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Do you search for Excellence or Perfection in your professional and personal life?

September 5, 2017

Denise Barbezani and Nelson Esquivel

 

“Striving for excellence motivates you; striving for perfection is demoralizing.” - Harriet Breaker

 

When searching for information to write an article on Professional and Personal High Performance , I came across the following concept from Jullien Gordon:

 

High performers give 100% at the right time.

Workaholics give 110% all of the time.

 

That comparison was going round and round in my head. I wanted to better understand the quantitative and practical implications of it as well as expose this idea through a metaphor. So, I asked a mathematician to help me. You can find the result of this conversation below. Let's look at this paradigm break of giving more than 100% in an area recognized by excellence and fascinating for many: Formula 1.

 

 

F1 teams prepare in advance to create special conditions that allow them to overcome limits and get the best results. During qualifying practice hundredths of precious seconds define the pole position. Then, it's time to focus on keeping a good pace throughout the race. The fastest and most consistent team reaches the podium.

 

This effort that makes it possible to make faster laps in the classification and to break records, sometimes, surpasses 100% of the capacity of the pilot, car and team as a whole. But this is not sustainable throughout the race. In addition, the probability of error increases because you cannot live on the edge all the time.

 

Nelson Esquivel had the opportunity to attend an event in which Emerson Fittipaldi was a keynote speaker and was asked the following question: "Why were the cars of the 70's faster than the current ones at full speed but not in terms of lap time?” Broadly, the answer explained that the difference is in acceleration and deceleration. In pursuit of excellence, Formula 1 reinvents itself every season. Within the hundreds of points that contribute to the improvement, two fundamental ones stand out: the aerodynamics and the tires. Today's cars speed up much faster but also slow down a lot faster. Hence, cars stays in high gear for longer and also make curves much faster. Thus, even with a lower final speed than in the past, the riders can lower the time of each lap. This defines modern F1: cars that make faster and safer turns.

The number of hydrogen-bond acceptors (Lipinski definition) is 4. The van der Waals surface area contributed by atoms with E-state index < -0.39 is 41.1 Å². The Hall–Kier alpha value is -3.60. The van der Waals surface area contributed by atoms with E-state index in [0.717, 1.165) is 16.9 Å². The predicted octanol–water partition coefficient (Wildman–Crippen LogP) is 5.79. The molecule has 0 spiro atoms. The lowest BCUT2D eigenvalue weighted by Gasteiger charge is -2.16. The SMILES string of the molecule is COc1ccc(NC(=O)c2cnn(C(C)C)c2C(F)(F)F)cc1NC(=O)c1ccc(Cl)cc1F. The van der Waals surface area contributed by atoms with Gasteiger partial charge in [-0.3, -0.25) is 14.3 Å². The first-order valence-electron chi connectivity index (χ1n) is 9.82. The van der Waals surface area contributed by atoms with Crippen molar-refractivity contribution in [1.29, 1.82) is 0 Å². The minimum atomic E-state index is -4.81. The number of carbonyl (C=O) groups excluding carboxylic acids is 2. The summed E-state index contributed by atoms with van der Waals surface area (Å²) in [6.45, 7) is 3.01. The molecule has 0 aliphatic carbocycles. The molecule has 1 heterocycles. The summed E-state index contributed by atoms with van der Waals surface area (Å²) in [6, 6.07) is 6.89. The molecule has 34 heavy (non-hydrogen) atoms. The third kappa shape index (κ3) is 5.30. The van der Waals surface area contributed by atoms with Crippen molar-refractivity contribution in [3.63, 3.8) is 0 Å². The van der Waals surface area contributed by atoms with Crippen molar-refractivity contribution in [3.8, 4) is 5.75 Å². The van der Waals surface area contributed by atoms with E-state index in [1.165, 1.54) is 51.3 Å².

When we work above our capacity - "110%" - we change the paradigm. Of course we should and can redefine our paradigms, because we always take lessons from the process, but that doesn’t mean that it can be maintained. It should be an asynchronous exercise. You can and should force the paradigm, but not all the time. The search for the record should be an occasional exercise. (Part 1.2)

 

 

Denise Barbezani is a perfectionist in recovery and repeats every day "Just for today I will not be a perfectionist. I will stop pursuing perfection, which only brings me frustration, and will seek excellence; I will be better every day - what makes me happy and satisfied." Denise is Associate Certified Coach - ACC/ICF at the International Coach Federation. And certified in executive and personal coaching at ICI - Integrated Coaching Institute. She holds an MBA in marketing by one of the most important marketing institutions in Brazil, ESPM. She has 10 years of experience in multinational technology companies. Fluent in English, she holds a Proficiency Certificate from Cambridge University - CPE and a Bachelor of Arts in Portuguese and English as well as a translation degree from Universidade Anhembi Morumbi. She strengthened her entrepreneurship skills at Empretec Training, a UN methodology. Denise has already provided more than 500 hours of coaching and offers her services to more than 50 clients in Brazil and in the world through online sessions. As a coach, she helps people define and achieve their professional, life, and business goals. Today she lives near London, UK, with her family.

 

Nelson Esquivel has more than 24 years of experience in IT, most of which is dedicated to consulting projects. He worked as an "Evangelist" for new technologies, such as Business Service Management (BSM) for internal and external customers. He has extensive experience in financial justification of IT projects: ROI and TCO analysis, IRR calculation, creation and justification of Business Case. Specialist in ITSM and its implementation, participated in more than 20 projects, including some abroad in places such as Germany, USA, Venezuela, Peru, Colombia, Argentina, Mexico and UK among others. Nelson lives in England with his family and has been a Formula 1 fan for more than 35 years.

 

 

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